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Language and Dialect Contact

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This article highlights the evolution of the written language in mobile phones. Most mobile phone users prefer shortening their messages. This has led to emergence of a language that varies from the Standard English thus referred to as dialect. The use of the phrase “c u soon” instead of “see you soon” in messages is an example of a dialect. In an attempt to make the text message brief, the writer uses letters instead of pronunciations that correspond. 

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The text message is grammatically incorrect and not punctuated. In the second phrase “wat time u ova” in place of “what time will you be over” the same pattern is repeated. The author attributes this to mobile phone devices with no full key boards. He makes a satirical comment of the government anti -driving while texting sign, regarding it to be outdated. The use of corrupted English by the government in sign is an indication of how rampant this dialect is.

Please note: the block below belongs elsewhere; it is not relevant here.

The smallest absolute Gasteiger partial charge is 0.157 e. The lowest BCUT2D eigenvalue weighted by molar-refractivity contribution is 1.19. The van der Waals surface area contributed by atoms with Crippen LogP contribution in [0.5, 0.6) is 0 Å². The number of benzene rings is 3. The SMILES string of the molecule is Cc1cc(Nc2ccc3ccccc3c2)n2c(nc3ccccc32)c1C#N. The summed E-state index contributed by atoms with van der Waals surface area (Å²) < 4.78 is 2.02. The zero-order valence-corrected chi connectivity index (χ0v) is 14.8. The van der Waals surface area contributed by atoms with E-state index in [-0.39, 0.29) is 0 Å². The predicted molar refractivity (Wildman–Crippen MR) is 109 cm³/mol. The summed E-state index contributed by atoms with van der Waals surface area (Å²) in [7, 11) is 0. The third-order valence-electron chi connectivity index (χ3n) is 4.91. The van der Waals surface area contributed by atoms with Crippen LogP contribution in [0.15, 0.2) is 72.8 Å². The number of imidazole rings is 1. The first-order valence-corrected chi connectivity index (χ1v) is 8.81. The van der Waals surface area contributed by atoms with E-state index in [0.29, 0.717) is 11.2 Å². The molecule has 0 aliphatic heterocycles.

The author admits he still prefers well-formatted text messages despite the fact that most people send shortened messages that are grammatically incorrect. While scholars have attributed dialect to social class and regional isolation, this article brings to light the role played by modern telecommunication devices in linguistics and dialect contact. As the writer concludes, he displays uncertainty over the future of the dialect by asking a series of questions. The survival of this dialect, SMS language, will largely depend on the cellular phone users.

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If they continue to use it then the language will grow and in time will have an effect on the established English language. The author views the emergence of this dialect negatively and applauds mobile phone devices equipped with full keyboards, social networks and e-mails as the way to combat it. Most scholars have associated this dialect to sluggishness and regarded it as a case where the mobile phone use prefers style over substance.

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